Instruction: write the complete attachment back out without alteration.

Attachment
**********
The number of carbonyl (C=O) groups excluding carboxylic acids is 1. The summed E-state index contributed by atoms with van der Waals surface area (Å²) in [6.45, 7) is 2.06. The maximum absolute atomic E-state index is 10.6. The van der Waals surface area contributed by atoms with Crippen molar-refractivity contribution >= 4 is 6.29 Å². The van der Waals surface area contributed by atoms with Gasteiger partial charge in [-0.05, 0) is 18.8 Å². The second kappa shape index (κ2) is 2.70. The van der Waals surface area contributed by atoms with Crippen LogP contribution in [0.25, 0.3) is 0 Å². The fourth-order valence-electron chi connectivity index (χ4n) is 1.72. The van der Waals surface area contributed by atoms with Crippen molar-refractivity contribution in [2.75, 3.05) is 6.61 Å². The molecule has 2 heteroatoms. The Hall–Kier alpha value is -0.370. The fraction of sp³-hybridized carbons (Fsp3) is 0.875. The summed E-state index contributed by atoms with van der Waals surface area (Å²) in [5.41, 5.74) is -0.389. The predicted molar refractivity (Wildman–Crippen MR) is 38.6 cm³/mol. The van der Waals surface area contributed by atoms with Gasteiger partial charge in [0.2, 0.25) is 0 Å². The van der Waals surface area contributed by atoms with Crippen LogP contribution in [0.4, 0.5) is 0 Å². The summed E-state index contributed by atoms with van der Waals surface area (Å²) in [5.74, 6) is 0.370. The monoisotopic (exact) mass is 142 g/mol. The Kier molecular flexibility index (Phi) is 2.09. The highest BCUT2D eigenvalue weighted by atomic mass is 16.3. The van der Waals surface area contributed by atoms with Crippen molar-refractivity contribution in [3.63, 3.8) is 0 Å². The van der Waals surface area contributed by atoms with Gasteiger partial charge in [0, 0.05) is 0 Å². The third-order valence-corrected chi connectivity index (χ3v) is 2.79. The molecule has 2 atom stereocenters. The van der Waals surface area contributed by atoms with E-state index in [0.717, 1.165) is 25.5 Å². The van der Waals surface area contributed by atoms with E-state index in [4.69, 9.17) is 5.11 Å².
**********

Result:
The number of carbonyl (C=O) groups excluding carboxylic acids is 1. The summed E-state index contributed by atoms with van der Waals surface area (Å²) in [6.45, 7) is 2.06. The maximum absolute atomic E-state index is 10.6. The van der Waals surface area contributed by atoms with Crippen molar-refractivity contribution >= 4 is 6.29 Å². The van der Waals surface area contributed by atoms with Gasteiger partial charge in [-0.05, 0) is 18.8 Å². The second kappa shape index (κ2) is 2.70. The van der Waals surface area contributed by atoms with Crippen LogP contribution in [0.25, 0.3) is 0 Å². The fourth-order valence-electron chi connectivity index (χ4n) is 1.72. The van der Waals surface area contributed by atoms with Crippen molar-refractivity contribution in [2.75, 3.05) is 6.61 Å². The molecule has 2 heteroatoms. The Hall–Kier alpha value is -0.370. The fraction of sp³-hybridized carbons (Fsp3) is 0.875. The summed E-state index contributed by atoms with van der Waals surface area (Å²) in [5.41, 5.74) is -0.389. The predicted molar refractivity (Wildman–Crippen MR) is 38.6 cm³/mol. The van der Waals surface area contributed by atoms with Gasteiger partial charge in [0.2, 0.25) is 0 Å². The van der Waals surface area contributed by atoms with Crippen LogP contribution in [0.4, 0.5) is 0 Å². The summed E-state index contributed by atoms with van der Waals surface area (Å²) in [5.74, 6) is 0.370. The monoisotopic (exact) mass is 142 g/mol. The Kier molecular flexibility index (Phi) is 2.09. The highest BCUT2D eigenvalue weighted by atomic mass is 16.3. The van der Waals surface area contributed by atoms with Crippen molar-refractivity contribution in [3.63, 3.8) is 0 Å². The van der Waals surface area contributed by atoms with Gasteiger partial charge in [0, 0.05) is 0 Å². The third-order valence-corrected chi connectivity index (χ3v) is 2.79. The molecule has 2 atom stereocenters. The van der Waals surface area contributed by atoms with E-state index in [0.717, 1.165) is 25.5 Å². The van der Waals surface area contributed by atoms with E-state index in [4.69, 9.17) is 5.11 Å².